Which programming language should I learn?!

2 Nov 2011 - 6:13am
2 years ago
4 replies
1110 reads
azade.navabi
2011

I am a new graduated interaction designer and have just started my professional career in a consultant company. I have a background in industrial design, so don't have any concrete knowledge about different programming languages. Just I know a little about html and css. Now I need your advice about what should I focus on? a new language like C or continuing with html and css? and what more I should add to this list!

thanks for your help in advance!

//Azadeh

Comments

3 Nov 2011 - 3:02am
Yohan Creemers
2008

It depends on the platform you're doing interaction design for.

If you're designing for the web, then learning JavaScript makes most sense. With JavaScript you can define the behavior of elements on a webpage. Together with HTML for semantic structure and CSS for styling, JavaScript offers all you need for prototyping your designs. You might also want to take a look at JavaScript libraries like jQuery and User Interface libraries as jQuery UI and YUI

Yohan
Ylab, designers for interaction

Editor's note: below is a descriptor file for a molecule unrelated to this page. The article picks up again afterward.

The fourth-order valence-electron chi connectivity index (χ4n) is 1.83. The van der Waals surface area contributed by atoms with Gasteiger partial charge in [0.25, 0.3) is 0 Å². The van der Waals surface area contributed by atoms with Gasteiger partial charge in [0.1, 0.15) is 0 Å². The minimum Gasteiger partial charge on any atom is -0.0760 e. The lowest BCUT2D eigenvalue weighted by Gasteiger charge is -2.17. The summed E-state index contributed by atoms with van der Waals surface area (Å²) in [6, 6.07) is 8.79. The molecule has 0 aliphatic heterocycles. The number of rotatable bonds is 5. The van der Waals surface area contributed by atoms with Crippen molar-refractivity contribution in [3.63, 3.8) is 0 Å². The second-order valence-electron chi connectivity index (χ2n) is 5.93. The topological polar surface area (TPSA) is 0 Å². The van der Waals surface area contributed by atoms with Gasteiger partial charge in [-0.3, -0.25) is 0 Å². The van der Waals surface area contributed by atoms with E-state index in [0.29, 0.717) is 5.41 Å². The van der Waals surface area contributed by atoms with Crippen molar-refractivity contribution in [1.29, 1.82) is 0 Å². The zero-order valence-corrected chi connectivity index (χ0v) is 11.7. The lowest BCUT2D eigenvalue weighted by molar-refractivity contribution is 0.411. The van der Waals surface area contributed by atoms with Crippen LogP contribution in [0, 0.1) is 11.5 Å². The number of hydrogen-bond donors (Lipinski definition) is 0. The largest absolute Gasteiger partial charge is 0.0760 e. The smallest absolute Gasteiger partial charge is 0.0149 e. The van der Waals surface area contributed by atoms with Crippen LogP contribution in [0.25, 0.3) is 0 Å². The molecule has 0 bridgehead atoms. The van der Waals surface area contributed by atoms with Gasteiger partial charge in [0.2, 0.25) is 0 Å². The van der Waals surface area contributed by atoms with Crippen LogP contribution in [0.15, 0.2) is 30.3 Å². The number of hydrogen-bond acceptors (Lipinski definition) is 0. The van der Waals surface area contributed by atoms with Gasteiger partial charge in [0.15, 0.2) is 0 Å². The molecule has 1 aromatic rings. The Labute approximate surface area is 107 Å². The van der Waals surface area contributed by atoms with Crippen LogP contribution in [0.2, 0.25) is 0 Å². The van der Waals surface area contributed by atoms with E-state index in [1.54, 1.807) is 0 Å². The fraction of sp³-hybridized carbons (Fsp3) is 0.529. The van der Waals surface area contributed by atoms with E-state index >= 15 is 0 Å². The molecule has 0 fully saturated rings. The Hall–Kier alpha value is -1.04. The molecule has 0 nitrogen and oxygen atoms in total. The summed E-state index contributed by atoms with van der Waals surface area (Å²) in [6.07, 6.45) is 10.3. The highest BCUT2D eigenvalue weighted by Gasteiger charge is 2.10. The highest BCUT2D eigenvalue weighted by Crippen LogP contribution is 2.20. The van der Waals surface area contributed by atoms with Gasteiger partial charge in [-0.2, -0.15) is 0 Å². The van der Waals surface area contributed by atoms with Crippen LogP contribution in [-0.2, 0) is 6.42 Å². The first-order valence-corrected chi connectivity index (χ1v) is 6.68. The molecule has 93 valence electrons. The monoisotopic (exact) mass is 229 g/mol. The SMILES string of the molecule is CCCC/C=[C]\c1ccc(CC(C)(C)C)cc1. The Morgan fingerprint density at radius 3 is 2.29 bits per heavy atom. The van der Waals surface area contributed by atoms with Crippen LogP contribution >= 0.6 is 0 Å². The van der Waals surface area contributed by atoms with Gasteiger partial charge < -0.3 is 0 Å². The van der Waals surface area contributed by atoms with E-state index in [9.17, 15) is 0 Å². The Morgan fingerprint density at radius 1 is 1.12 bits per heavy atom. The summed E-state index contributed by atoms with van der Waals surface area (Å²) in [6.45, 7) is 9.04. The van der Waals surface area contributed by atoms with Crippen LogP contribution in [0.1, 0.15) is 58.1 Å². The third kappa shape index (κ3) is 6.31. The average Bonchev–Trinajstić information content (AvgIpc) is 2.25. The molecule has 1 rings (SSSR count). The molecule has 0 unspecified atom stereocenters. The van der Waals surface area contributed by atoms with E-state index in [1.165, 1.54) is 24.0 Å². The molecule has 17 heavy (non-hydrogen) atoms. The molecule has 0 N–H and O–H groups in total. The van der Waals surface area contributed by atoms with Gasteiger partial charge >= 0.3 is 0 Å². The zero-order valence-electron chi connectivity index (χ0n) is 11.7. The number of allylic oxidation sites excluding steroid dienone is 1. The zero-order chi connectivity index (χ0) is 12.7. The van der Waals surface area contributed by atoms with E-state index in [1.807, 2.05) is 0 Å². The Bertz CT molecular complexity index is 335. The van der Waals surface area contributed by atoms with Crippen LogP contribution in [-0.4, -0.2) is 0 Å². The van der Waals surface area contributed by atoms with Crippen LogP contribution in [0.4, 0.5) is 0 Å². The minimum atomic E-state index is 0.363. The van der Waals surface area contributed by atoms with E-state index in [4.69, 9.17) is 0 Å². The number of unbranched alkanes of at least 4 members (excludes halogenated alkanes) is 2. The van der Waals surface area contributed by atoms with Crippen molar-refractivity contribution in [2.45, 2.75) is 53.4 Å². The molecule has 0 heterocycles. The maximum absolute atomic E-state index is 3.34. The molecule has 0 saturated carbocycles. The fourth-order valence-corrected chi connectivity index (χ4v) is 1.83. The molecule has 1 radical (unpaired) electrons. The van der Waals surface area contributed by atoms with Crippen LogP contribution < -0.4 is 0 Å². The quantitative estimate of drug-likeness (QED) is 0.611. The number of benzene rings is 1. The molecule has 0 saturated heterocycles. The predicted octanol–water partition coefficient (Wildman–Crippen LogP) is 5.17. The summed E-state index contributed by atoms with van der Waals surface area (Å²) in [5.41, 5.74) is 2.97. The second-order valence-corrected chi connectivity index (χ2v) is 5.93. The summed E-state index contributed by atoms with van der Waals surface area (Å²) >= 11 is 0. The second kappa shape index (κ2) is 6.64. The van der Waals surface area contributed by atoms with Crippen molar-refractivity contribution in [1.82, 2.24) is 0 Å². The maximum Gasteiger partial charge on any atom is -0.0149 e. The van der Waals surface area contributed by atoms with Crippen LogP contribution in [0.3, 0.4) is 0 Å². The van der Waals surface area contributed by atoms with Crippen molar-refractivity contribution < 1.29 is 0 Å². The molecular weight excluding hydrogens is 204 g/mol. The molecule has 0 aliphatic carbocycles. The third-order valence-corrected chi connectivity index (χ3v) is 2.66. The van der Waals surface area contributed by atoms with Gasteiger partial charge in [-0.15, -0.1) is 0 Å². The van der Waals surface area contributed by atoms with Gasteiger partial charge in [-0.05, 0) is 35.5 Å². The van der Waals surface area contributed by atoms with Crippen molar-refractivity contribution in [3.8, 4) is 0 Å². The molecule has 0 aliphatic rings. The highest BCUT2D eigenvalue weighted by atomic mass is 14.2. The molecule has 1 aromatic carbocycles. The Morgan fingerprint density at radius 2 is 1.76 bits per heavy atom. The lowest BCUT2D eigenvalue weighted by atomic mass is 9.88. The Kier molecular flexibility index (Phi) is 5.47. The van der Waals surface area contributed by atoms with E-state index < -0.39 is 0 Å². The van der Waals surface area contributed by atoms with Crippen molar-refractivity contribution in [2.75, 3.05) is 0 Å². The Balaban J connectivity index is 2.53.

www.ylab.nl

3 Nov 2011 - 3:07am
dom.latham
2010

I'd say Javascript.

It fits with HTML and CSS and is the most used language for engineering interfaces. It is simple to start with but can be used to a very advanced level. You can start immediately programming in your browser and the documentation is endless.

One caveat. The best way to really learn is to build something. Not just "hello world" but something out there, where your neck is on the line a bit. If your sister-in-law wants a website then build her one and trick it out with some neat JS.

3 Nov 2011 - 3:28am
Shivanand R Yerva
2009

Since you already know HTML and CSS, you can learn HTML5 and CSS3.

-Shivanand

4 Nov 2011 - 5:46am
Roundand
2009

I'd go with JavaScript, moving on to JQuery as the most obvious choice for a client-side framework, and the option to investigate node.js in case you want to go server-side.

I entirely agree with Dom Lathanlearning that to code is all about doing, not reading - you need a project, and I'd suggest using http://jsfiddle.net/ as the ideal JavaScript / JQuery (or one of the other options) playground.

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